Put the power of compounding to work for your business

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(Photo: alexsl/iStock / Getty Images Plus/Getty Images)
(Photo: alexsl/iStock / Getty Images Plus/Getty Images)
(Photo: alexsl/iStock / Getty Images Plus/Getty Images)

We usually discuss compounding in the context of savings, but the power of compounding is relevant in many areas of business and life. Compounding is the substantial increase that can occur over an extended time if there is consistent action.

There are two ways to think about time — one by hours and the other by the calendar. For some things, you can accelerate calendar time by working more hours or assigning more people to work on the project, like a landscape installation. You cannot reduce the time required for a tree to grow — it requires calendar time.

Compounding requires calendar time. Think of it as putting calendar time on your side. Compounding makes time an ally, not an enemy. It’s a powerful concept that deserves to occupy a significant place in your thoughts about business and life.

Let’s illustrate the power of compounding with some numbers. The chart below shows how much a person at age 25, 35, 45 and 55 must save per month to have $1 million at age 65:

(Chart courtesy of Greg Herring)
(Chart courtesy of Greg Herring)

What’s the message from the table above? Start saving early and let calendar time work for you!

Harnessing the power of compounding for your business

Let’s move on to business.

In what areas can you make consistent investments so that in 10 years, 20 years, even 30 years, you create immense value? Value that would be difficult, if not impossible, for your competitors to duplicate? At The Herring Group, we believe that the ultimate measurement of the value you create will be the company’s operating profit margin and the consistency of that margin.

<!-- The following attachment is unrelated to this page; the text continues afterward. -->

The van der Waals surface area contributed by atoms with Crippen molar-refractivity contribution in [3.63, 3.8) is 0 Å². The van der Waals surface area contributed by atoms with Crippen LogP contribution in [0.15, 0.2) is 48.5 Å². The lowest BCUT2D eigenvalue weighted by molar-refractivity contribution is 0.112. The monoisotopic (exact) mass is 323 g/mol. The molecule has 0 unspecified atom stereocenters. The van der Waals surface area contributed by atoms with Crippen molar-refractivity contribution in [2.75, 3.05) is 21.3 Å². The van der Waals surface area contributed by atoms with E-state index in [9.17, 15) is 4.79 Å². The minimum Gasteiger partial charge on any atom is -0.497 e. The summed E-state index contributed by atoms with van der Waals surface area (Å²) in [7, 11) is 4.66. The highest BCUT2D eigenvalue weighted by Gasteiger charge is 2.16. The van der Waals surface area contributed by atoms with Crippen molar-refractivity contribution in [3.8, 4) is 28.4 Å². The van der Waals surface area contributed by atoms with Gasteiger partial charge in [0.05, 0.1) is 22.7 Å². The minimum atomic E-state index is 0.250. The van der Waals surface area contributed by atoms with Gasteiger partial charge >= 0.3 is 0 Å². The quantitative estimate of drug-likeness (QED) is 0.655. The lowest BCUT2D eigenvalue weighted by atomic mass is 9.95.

To get you started in your thinking, here are two areas to consider.

  • Company brand or reputation: What brand or reputation are you creating? What consistent investments are you making in building that brand or reputation? How do you know if your company’s work and customer service are consistent with that brand?
  • Company culture: What would happen if you created a culture that is so strong and attractive that your company became a destination employer (a highly desirable place to work)? How would your life and business be different if you had a waiting list of people who would like to work at your company?

Continually learning

Let’s move on to life. Knowledge compounds. I learned this concept from Warren Buffet and Charlie Munger, probably the world’s greatest investors. Buffet and Munger credit much of their investment success to continuous learning through reading and thinking. Munger advises people to “go to bed smarter than when you woke up.”

I read about business and the Bible most days for more than 40 years. But it’s not just reading. It is also pondering and thinking about what I have read. The Bible helped me to know Jesus, to understand people and establish priorities for life. Even though I have read it many times, my understanding deepens as the knowledge compounds.

I like to read biographies, books about successes and failures and how-to books related to business. As I think about what I read, I try to synthesize, simplify and apply the concepts to my business and my clients’ businesses. I enjoy combining thinking with my bicycle riding — an extended time where I can think freely without interruption.

How are you putting the power of compounding to work?

Greg Herring

Greg Herring

Greg Herring has served as a CFO of both public and private companies. Herring is the founder and CEO of The Herring Group, financial leaders in the landscape industry on a mission to improve the profit margin of companies and the life margin of owners by using its proprietary process, the Path to 12 percent.  Read his blog at herring-group.com or get in touch at greg.herring@herring-group.com.  

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